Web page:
The powerful Republican lobbying group of Barbour Griffith & Rogers is plotting an effort to displace Iraqi Prime Minister Nouri al-Maliki and supplant him with former interim Iraqi Prime Minister Iyad Allawi. IraqSlogger reported:
BGR’s work for Allawi includes the August 17 purchase of the Web site domain Allawi-for-Iraq.com.
In recent days, BGR sent hundreds of e-mail messages in Allawi’s name from the e-mail address DrAyadAllawi@Allawi-for-Iraq.com.
BGR’s staff is stacked with conservative operatives with extremely close ties to the White House. Its president is Bush’s former envoy to Iraq, Ambassador Robert Blackwill. Philip Zelikow, a former Counselor to Condoleezza Rice, serves as a senior adviser to the firm. Lanny Griffith, chief executive officer, is a Bush Ranger having raised at least $200,000 for Bush in the 2004 presidential election. And Ed Rogers, chairman and founder of the firm, has been a reliable political ally for the Bush White House.
The right-wing has long had a fascination with Allawi, largely because he has proved to be compliant with the Bush administration’s agenda. Allawi was ceremonially anointed Iraq’s leader in June 2004 by then-Coalition Provisional Authority chief administrator Paul Bremer.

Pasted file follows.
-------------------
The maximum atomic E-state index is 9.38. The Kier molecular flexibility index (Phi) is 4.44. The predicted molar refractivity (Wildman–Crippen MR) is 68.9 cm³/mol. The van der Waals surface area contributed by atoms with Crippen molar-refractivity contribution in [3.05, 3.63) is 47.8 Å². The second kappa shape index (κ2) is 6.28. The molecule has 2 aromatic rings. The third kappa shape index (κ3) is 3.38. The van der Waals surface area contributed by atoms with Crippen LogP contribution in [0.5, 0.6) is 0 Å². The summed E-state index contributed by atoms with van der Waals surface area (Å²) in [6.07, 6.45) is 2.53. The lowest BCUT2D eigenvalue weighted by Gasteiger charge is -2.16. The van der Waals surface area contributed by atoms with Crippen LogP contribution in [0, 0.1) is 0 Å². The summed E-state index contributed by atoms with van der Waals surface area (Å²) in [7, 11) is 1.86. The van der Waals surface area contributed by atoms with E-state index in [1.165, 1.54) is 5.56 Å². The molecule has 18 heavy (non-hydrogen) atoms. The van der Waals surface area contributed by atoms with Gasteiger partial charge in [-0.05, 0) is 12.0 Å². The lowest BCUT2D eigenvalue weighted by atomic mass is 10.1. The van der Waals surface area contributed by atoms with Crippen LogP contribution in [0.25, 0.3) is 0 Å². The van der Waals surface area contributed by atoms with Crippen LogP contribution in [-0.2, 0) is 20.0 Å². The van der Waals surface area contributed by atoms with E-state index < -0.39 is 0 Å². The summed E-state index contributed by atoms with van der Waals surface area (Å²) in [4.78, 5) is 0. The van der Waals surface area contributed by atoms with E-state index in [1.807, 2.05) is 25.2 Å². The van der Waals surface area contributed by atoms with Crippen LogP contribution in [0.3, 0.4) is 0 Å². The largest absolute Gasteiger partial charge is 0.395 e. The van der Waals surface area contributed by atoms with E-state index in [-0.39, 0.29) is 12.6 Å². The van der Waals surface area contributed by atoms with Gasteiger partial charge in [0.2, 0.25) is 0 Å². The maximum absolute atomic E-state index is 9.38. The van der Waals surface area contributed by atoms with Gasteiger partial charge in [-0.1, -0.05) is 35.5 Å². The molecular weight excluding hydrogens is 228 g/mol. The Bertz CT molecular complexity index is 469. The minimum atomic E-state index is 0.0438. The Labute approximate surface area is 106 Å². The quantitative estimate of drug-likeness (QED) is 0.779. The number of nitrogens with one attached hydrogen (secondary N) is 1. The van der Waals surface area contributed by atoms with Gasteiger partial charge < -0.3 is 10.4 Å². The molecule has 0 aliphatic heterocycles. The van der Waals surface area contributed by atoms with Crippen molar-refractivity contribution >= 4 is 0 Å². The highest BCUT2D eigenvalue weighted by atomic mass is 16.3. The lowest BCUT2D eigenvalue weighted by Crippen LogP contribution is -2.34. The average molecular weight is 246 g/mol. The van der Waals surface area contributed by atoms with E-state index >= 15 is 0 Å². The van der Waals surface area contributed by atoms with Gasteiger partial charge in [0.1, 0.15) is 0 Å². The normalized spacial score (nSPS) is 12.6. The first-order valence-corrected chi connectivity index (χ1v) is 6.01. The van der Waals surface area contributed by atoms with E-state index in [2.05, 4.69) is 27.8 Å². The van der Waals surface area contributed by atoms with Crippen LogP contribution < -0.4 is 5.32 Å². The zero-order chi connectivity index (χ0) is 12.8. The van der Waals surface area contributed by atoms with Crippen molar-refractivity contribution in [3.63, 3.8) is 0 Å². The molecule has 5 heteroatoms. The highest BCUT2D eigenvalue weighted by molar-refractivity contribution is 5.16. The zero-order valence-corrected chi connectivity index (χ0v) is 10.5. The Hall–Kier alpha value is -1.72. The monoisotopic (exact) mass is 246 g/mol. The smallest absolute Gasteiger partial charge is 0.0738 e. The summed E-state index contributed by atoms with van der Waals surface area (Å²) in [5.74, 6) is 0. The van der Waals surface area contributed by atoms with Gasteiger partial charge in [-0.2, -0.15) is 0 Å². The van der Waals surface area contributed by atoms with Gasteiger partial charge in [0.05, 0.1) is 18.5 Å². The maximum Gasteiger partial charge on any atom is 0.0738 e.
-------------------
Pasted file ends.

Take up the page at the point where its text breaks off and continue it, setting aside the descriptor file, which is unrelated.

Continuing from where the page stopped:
While serving as interim Prime Minister, Allawi repeatedly rejected calls for U.S. troop withdrawals. During the height of the 2004 presidential election campaign, Allawi delivered a strong defense of Bush’s “stay the course” strategy in much-hyped Rose Garden appearance. Later, media reports revealed that Allawi had been “coached” by the administration prior to his appearance:
[A]dministration officials, speaking on the condition of anonymity, said the prime minister was coached and aided by the U.S. government, its allies and friends of the administration. Among them was Dan Senor, former spokesman for the CPA who has more recently represented the Bush campaign in media appearances. Senor, who has denied writing the speech, sent Allawi recommended phrases. He also helped Allawi rehearse in New York last week, officials said. Senor declined to comment.
Allawi has been described as “Saddam lite.” In 2004, he handcuffed and blindfolded suspected terrorists and shot them in the head with a pistol. Now, with frustrations mounting against current prime minister Maliki, the administration may be using that as an opportunity to usher in its reliable ally Allawi. In a Washington Post op-ed last week, Allawi wrote a piece that seemed to be an effort to curry favor with the White House.
After long claiming Maliki was “the right guy for Iraq,” Bush this week said, “If the government doesn’t respond to the demands of the people, they will replace the government.” Despite Bush’s assurance that it’s “up to the Iraqis to make that decision, not American politicians,” it appears conservative operatives are plotting to override the will of Iraqis and institute their own.
UPDATE: Spencer Ackerman has more.